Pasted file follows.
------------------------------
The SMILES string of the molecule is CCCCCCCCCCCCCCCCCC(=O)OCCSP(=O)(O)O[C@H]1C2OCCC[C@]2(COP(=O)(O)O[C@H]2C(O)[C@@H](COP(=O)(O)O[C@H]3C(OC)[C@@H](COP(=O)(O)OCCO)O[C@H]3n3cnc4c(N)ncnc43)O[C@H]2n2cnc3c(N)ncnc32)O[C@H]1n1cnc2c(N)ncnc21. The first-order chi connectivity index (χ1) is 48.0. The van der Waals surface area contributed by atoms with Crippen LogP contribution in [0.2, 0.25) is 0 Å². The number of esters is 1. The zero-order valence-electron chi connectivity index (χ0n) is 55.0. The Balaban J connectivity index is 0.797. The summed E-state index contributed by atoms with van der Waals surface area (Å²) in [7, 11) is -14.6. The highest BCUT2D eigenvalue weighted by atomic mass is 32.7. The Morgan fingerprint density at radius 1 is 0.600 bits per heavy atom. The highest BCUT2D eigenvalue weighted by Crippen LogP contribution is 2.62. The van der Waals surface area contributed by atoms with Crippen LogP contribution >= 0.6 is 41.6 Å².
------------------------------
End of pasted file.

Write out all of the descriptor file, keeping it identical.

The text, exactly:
The SMILES string of the molecule is CCCCCCCCCCCCCCCCCC(=O)OCCSP(=O)(O)O[C@H]1C2OCCC[C@]2(COP(=O)(O)O[C@H]2C(O)[C@@H](COP(=O)(O)O[C@H]3C(OC)[C@@H](COP(=O)(O)OCCO)O[C@H]3n3cnc4c(N)ncnc43)O[C@H]2n2cnc3c(N)ncnc32)O[C@H]1n1cnc2c(N)ncnc21. The first-order chi connectivity index (χ1) is 48.0. The van der Waals surface area contributed by atoms with Crippen LogP contribution in [0.2, 0.25) is 0 Å². The number of esters is 1. The zero-order valence-electron chi connectivity index (χ0n) is 55.0. The Balaban J connectivity index is 0.797. The summed E-state index contributed by atoms with van der Waals surface area (Å²) in [7, 11) is -14.6. The highest BCUT2D eigenvalue weighted by atomic mass is 32.7. The Morgan fingerprint density at radius 1 is 0.600 bits per heavy atom. The highest BCUT2D eigenvalue weighted by Crippen LogP contribution is 2.62. The van der Waals surface area contributed by atoms with Crippen LogP contribution >= 0.6 is 41.6 Å².